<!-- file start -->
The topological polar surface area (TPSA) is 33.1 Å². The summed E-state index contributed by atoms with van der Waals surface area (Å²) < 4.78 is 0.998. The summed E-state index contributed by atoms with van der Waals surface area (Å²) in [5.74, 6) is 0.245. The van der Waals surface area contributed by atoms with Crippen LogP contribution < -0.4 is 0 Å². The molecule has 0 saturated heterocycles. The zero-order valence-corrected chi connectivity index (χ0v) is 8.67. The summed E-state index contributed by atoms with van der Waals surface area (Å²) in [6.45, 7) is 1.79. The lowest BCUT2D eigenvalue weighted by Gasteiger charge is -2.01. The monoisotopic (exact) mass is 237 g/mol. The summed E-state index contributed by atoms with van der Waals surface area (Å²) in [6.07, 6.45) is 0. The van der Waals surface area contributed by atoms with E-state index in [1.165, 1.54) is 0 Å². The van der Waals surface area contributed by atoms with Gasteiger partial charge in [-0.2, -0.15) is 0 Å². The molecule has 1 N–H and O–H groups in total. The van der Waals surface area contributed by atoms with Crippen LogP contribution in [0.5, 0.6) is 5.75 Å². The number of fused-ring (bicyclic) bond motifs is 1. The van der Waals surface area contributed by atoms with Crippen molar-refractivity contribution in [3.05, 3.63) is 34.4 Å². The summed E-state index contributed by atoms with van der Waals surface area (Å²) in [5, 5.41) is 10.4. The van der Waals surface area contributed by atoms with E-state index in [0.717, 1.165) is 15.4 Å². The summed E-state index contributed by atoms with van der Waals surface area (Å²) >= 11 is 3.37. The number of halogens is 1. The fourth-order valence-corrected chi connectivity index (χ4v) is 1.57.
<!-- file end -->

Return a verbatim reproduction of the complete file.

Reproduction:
The topological polar surface area (TPSA) is 33.1 Å². The summed E-state index contributed by atoms with van der Waals surface area (Å²) < 4.78 is 0.998. The summed E-state index contributed by atoms with van der Waals surface area (Å²) in [5.74, 6) is 0.245. The van der Waals surface area contributed by atoms with Crippen LogP contribution < -0.4 is 0 Å². The molecule has 0 saturated heterocycles. The zero-order valence-corrected chi connectivity index (χ0v) is 8.67. The summed E-state index contributed by atoms with van der Waals surface area (Å²) in [6.45, 7) is 1.79. The lowest BCUT2D eigenvalue weighted by Gasteiger charge is -2.01. The monoisotopic (exact) mass is 237 g/mol. The summed E-state index contributed by atoms with van der Waals surface area (Å²) in [6.07, 6.45) is 0. The van der Waals surface area contributed by atoms with E-state index in [1.165, 1.54) is 0 Å². The van der Waals surface area contributed by atoms with Gasteiger partial charge in [-0.2, -0.15) is 0 Å². The molecule has 1 N–H and O–H groups in total. The van der Waals surface area contributed by atoms with Crippen LogP contribution in [0.5, 0.6) is 5.75 Å². The number of fused-ring (bicyclic) bond motifs is 1. The van der Waals surface area contributed by atoms with Crippen molar-refractivity contribution in [3.05, 3.63) is 34.4 Å². The summed E-state index contributed by atoms with van der Waals surface area (Å²) in [5, 5.41) is 10.4. The van der Waals surface area contributed by atoms with E-state index in [0.717, 1.165) is 15.4 Å². The summed E-state index contributed by atoms with van der Waals surface area (Å²) >= 11 is 3.37. The number of halogens is 1. The fourth-order valence-corrected chi connectivity index (χ4v) is 1.57.